Definitions for empiricalɛmˈpɪr ɪ kəl
This page provides all possible meanings and translations of the word empirical
derived from experiment and observation rather than theory
"an empirical basis for an ethical theory"; "empirical laws"; "empirical data"; "an empirical treatment of a disease about which little is known"
relying on medical quackery
Pertaining to or based on experience.
Pertaining to, derived from, or testable by observations made using the physical senses or using instruments which extend the senses.
Verifiable by means of scientific experimentation.
pertaining to, or founded upon, experiment or experience; depending upon the observation of phenomena; versed in experiments
depending upon experience or observation alone, without due regard to science and theory; -- said especially of medical practice, remedies, etc.; wanting in science and deep insight; as, empiric skill, remedies
British National Corpus
Rank popularity for the word 'empirical' in Adjectives Frequency: #755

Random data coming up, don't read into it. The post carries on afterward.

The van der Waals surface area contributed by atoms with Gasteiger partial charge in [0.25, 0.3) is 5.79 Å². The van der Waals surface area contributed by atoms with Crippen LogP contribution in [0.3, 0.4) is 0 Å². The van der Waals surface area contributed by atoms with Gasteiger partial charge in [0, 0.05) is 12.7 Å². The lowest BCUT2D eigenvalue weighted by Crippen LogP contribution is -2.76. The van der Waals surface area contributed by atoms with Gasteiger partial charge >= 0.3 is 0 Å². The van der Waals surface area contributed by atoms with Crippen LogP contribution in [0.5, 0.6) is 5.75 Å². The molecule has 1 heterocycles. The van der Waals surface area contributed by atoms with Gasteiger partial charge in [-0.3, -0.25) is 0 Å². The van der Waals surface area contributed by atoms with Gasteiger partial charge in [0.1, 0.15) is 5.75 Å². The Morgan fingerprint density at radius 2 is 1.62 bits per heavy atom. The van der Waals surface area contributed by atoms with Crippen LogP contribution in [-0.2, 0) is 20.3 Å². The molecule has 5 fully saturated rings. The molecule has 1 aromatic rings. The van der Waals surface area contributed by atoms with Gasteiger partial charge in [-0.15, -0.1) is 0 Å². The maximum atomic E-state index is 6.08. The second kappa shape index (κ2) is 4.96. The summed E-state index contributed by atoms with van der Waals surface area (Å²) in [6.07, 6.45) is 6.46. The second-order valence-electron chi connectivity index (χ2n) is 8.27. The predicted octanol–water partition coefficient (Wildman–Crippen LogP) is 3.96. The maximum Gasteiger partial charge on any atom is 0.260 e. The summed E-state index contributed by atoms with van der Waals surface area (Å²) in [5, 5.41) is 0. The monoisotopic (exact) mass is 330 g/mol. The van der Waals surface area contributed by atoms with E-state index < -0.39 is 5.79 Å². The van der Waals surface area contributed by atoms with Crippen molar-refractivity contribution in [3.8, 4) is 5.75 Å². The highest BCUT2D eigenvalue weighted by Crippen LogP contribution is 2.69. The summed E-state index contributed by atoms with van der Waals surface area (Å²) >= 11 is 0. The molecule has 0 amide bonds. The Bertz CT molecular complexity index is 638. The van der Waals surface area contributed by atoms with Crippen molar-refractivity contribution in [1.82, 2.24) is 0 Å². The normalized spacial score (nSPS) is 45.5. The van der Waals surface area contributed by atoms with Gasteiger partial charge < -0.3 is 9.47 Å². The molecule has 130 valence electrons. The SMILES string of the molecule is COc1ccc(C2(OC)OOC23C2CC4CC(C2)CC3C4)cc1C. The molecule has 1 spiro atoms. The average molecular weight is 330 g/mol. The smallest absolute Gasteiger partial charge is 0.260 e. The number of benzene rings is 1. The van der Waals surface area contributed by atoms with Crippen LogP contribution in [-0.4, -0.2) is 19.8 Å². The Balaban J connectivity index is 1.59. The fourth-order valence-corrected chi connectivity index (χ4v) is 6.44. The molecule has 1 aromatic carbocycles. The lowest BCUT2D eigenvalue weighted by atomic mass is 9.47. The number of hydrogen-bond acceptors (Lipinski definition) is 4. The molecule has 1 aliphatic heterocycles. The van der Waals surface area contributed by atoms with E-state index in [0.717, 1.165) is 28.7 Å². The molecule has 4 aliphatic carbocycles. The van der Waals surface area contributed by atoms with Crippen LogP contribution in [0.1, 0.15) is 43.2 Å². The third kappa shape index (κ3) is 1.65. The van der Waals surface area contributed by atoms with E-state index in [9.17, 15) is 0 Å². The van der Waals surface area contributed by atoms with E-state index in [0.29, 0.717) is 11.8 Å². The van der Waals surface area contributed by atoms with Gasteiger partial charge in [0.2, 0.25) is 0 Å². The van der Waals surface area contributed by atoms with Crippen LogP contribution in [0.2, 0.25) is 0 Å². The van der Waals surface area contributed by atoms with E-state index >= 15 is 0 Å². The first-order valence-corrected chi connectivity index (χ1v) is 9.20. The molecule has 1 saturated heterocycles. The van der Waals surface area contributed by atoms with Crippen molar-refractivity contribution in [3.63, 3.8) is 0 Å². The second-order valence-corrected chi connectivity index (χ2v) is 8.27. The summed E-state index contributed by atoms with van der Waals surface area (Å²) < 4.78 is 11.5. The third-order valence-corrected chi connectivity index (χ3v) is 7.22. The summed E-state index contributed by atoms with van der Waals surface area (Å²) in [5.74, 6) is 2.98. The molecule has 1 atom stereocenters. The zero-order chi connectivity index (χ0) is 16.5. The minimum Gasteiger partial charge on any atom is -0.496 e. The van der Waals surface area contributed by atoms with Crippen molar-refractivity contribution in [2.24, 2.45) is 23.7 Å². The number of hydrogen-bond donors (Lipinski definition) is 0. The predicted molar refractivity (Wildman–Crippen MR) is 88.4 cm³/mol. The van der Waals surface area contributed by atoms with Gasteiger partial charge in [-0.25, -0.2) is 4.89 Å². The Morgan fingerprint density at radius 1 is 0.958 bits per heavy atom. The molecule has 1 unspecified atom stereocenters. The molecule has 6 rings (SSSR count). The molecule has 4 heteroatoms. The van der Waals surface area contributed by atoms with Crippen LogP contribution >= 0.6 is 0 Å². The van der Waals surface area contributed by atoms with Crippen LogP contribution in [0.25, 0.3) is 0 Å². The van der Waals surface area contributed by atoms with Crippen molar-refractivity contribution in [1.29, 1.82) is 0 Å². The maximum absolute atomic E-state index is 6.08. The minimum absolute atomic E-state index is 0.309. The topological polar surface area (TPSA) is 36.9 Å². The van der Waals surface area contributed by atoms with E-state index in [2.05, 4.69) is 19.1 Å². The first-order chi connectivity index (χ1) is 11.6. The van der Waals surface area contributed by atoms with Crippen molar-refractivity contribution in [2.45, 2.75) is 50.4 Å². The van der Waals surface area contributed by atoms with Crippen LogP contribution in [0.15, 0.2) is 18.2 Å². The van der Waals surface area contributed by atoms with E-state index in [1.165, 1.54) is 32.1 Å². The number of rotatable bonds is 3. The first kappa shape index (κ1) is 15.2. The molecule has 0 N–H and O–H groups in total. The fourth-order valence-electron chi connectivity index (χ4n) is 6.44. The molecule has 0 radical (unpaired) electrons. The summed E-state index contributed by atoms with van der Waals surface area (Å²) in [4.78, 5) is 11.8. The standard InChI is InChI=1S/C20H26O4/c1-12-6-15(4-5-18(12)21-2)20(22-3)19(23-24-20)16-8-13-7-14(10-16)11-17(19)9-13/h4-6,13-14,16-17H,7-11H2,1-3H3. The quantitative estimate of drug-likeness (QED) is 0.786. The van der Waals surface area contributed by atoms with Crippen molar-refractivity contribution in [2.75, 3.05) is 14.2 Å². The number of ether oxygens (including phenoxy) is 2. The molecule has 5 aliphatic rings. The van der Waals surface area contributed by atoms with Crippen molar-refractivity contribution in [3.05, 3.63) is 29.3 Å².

Sample Sentences & Example Usage
In the case of HIV, the old empirical approach isn't going to work.
No one has the right to destroy another person's belief by demanding empirical evidence.
We ’ve had 60 years of research on sexual orientation, it helped create an empirical foundation for these policy changes.
We've got empirical data supporting the fact that investors are currently rewarding companies that are going out and doing big deals.
Testing is an empirical investigation conducted to provide stakeholders with information about the quality of the software under test.
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